Research Assistant

Massachusetts Institute of Technology

Nathan Lazarus

I study labor economics, focusing on wage setting, labor market institutions, and imperfect competition in labor markets. I work for Simon Jäger as a research assistant at the Massachusetts Institutute of Technology and the Institute for Labor Economics (IZA). Previously, I worked as a research assistant for Mordecai Kurz and Kenneth Judd at Stanford University. I am also interested in topics in development economics and public finance.

Here’s a link to my CV.

Presentations

Dynamic Games and HTCondor

Dynamic Games and HTCondor

Past Work

A Model of Worker Deaths and Firm Adjustment

Abstract (click to expand) Here, I (as a component of a paper by Simon J¨ager and J¨org Heining) develop and calibrate a dynamic model of wage-setting based on the model in Kline et al. (2019). Using the model, I estimate firms’ costs of replacing a worker from empirical reactions to worker deaths in German Social Security data. Estimated replacement costs are quite large, on the order of two years of worker salaries. I show analytically that the rise in wages in response to a death is evidence for convex adjustment costs. However, I estimate the convexity of the hiring cost function and find an exponent of 1.09, far from the typical quadratic functional form. I also calibrate the model separately for thick and thin labor markets, finding that replacement costs are almost three times larger in thin markets. I then generalize the model to have two types of workers and estimate the elasticity of substitution between workers of different occupations, finding an elasticity of 6.5. I also estimate that only 30% of the observed earnings response is due to the intensive margin of hours, while the remaining 70% is due to increased hourly wages. Together, these findings imply a substantial degree of imperfect competition in the labor market, and provide evidence for the existence of rents from employment relationships due to costly replacement.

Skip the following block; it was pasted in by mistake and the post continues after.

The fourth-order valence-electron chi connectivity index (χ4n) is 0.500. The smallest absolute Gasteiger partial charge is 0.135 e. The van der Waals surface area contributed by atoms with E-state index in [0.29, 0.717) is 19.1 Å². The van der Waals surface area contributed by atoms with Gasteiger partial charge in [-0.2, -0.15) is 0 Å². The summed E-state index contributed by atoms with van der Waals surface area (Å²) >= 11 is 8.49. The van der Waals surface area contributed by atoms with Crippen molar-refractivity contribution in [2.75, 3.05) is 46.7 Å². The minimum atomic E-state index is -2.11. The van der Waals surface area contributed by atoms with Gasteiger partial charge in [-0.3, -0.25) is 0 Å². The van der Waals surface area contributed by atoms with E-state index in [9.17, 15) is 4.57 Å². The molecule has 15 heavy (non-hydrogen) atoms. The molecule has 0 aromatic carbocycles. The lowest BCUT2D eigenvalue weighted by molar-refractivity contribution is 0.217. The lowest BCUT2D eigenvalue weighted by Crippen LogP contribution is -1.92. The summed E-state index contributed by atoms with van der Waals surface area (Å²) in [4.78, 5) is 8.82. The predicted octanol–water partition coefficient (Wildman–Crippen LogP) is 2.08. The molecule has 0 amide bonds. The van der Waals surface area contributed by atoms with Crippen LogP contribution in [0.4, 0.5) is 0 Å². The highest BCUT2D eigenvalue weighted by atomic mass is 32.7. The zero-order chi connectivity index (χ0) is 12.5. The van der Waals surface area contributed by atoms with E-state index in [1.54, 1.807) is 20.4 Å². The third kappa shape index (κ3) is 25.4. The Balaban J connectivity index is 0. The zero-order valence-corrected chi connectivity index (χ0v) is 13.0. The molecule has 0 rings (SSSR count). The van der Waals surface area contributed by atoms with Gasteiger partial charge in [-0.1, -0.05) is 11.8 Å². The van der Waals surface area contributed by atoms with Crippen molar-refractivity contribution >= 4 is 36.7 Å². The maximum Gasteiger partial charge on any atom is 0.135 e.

Identifying Average Firm and Worker Effects in Matched Employer-Employee Data

Abstract (click to expand) I show that, even with the assumptions required for them to have a causal interpretation, high dimensional fixed effects estimators, do not recover the average effects of firms or workers on wages if there is heterogeneity or dynamic effects of either firms or workers on wages. This is well-known in the context of differences-in-differences estimation, where two-way fixed effects (TWFE) models do not identify the causal estimands that are typically of interest. Here, I point out that these issues extend to high-dimensional fixed effects estimation, and that these biases are salient in the context of labor economics. Heterogeneous treatment effects correspond to match effects between firms and workers and dynamic treatment effects correspond to firm- and worker-specific tenure-earnings profiles. Typical estimation of match effects in an AKM model (Woodcock, 2015) rely on TWFE estimation that does not identify the average effect in the presence of match effects. I define a notion of average effects that is relevant here, show examples of the bias of TWFE relative to this notion of average effects, and sketch an alternative estimator. The estimator I propose cannot be implemented, and it’s not clear that it would identify the average effect even if it could be. I hope to extend this work to find a better estimator, as well as to implement it on matched employer-employee data and test whether it makes a substantial difference in the conclusions relative to previous work.

Race and Declining Labor Force Participation

Abstract (click to expand) I investigate the causes of declining labor force participation in the U.S. I find that the changing age structure of the population fully explains the decline in white labor force participation. African-Americans, who were more likely to participate in the labor force in 1970, have grown less likely, even when controlling for age. Using a logistic regression with reasonable controls, I find that African-Americans now have a 5 percentage point lower labor force participation rate than whites. I propose various explanations for this, including health, immigration, labor demand and discrimination, but I find incarceration to be the most compelling.